Here in the "Fort" area of Mumbai, there were families lined up on the streets. there were working dads who live so far away from home, that they sleep on the streets where they will setup their vending stands in the morning, there are moms, dads and babies just crashed right there in front of me. and they have nothing. at home, homeless people have jackets and carts of, they are just curled up with a blanket and a simple bag of necessities right on the sidewalk. not tucked in a corner, but lined up as if they had rented that slab of concrete/dirt/asphalt and it was theirs.

After a bit of searching we found my hostel. the guys were asleep and the bars across the door were locked but my driver didn't even hesitate to go ring the bell and wake them. I went in and the only available sitting area in the place was where one of the staff normally slept on the hard floor and actually where I'm typing at this very moment. I felt horrible and only managed a few awkward apologies before sitting down to do who knows what.

It was 5 am and all I had was lots of jet lag, a reservation for a bed later that day and my backpack. I dug through my papers and found some notes that I had brought to hopefully put some sort of shape to my perspective of the trip. I found a map and gladly reviewed that and got my bearings...I realized where my hostel was in relation to the rest of the city and read up on some of the things to do. After applying a liberal amount of bug spray, I finally ventured out into the city and started walking. It was 7 am and nothing was open. a few people were waking up from their sidewalk beds and brushing their teeth, scratching themselves in totally appropriate areas for everyone to see and basically doing exactly what I would do on a normal Saturday my bedroom.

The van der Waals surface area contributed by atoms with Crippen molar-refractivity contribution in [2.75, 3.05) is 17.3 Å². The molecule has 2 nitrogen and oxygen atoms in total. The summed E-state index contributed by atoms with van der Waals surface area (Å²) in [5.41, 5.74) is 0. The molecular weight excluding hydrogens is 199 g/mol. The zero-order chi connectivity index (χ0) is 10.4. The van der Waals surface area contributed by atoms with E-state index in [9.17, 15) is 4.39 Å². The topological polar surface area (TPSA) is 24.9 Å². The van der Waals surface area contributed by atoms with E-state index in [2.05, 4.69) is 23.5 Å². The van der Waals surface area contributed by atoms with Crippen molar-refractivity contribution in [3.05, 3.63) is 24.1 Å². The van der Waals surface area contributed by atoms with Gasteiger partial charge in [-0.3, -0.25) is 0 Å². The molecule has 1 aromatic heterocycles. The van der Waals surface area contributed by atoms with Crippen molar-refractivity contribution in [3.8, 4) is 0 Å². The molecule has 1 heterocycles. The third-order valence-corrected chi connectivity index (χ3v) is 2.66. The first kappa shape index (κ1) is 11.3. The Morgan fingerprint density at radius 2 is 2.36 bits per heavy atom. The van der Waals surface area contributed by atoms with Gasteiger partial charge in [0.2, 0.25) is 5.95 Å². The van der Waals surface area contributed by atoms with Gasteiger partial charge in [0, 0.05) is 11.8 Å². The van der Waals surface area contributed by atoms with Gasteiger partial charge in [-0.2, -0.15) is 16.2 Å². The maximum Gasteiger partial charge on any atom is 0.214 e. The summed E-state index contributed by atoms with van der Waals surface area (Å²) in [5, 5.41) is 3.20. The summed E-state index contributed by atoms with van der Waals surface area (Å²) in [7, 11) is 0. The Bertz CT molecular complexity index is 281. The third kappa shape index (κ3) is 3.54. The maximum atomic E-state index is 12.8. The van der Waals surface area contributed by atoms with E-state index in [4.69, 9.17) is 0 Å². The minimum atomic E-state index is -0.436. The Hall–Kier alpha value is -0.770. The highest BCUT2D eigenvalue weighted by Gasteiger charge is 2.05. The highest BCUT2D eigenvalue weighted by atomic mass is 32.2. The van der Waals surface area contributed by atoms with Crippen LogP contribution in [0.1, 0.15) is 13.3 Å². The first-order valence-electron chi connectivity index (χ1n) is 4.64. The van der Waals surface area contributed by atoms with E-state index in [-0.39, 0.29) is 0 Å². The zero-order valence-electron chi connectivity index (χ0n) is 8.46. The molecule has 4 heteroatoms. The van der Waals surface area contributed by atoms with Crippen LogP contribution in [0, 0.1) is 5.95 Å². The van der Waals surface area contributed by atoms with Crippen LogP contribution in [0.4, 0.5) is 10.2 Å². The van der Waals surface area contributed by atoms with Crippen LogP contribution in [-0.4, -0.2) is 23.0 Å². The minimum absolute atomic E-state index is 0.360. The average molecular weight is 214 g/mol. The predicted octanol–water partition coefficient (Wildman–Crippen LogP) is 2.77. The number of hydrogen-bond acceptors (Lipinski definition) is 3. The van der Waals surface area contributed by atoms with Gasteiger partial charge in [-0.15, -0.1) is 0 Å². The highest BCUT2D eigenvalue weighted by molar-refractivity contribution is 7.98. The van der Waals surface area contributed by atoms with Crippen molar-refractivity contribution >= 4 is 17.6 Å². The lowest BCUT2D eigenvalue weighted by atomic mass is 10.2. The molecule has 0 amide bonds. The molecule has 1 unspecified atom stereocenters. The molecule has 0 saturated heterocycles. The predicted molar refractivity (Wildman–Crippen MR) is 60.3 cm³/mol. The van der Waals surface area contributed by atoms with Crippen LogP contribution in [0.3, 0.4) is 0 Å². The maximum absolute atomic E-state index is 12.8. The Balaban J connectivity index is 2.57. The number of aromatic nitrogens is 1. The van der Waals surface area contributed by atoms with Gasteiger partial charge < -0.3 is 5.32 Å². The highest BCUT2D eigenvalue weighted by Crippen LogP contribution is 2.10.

After walking several blocks, I managed to discern that the direction i thought was north was south and vice-versa and hastily retreated to the home beacon that was my hostel. everyone there was still sleeping so i ventured back out, intent on making a day of this. I hit a few points that reaffirmed the direction i was going was correct and started feeling better about things. I stopped and bought some bottled water, then stopped at another spot for some tea and fried bread things which I later found were filled with a delicious spicy vegetable curry mix. The sun was rising and I had warm food in ma belle...things were improving. I meandered around and found my way to the famous Taj Mahal Hotel where I encountered a gentleman who offered to give me a tour.

The Famous Victoria Terminus

Given that I was running on some hybrid of zombie airplane sleep, jet lag and Chai tea and knowing that the day was only going to continue to get warmer (it was ~70 when I arrived and expected to hit highs in the mid-90's), I gladly negotiated a deal for a 3-4 hr tour of some of the typical tourist sights in Mumbai. We went from place to place seeing some amazing sights...but I felt like I was back in tourist mode, consuming this rich culture just for a photo. I accepted that given that I really wanted to see some of the sights and didn't want to walk to all of them. After a bit of that (I'll post pics and more thoughts later), he took me to one of his favorite food joints and shared a meal for 360 rupees ($6.50) including extra naan, rice and 2 sodas (no ice).

An Elaborate Jain Temple
The Mumbai Coastline

He dropped my at my hostel where the friendly staff checked me in and I settled into my bed. The room is a bit of a prison in that they offer a minimalist bed, blanket and have bars on the very small windows. I share a room with 2 other guys and have lockers for our things. I slept for a few hrs and woke at 9 not sure what mode my body is in or what i'm supposed to do. onward and upward...another adventure is just around the corner...actually, i heard the place on the corner has reasonable rates on cold beverages. :)

Traveller's Inn Dorm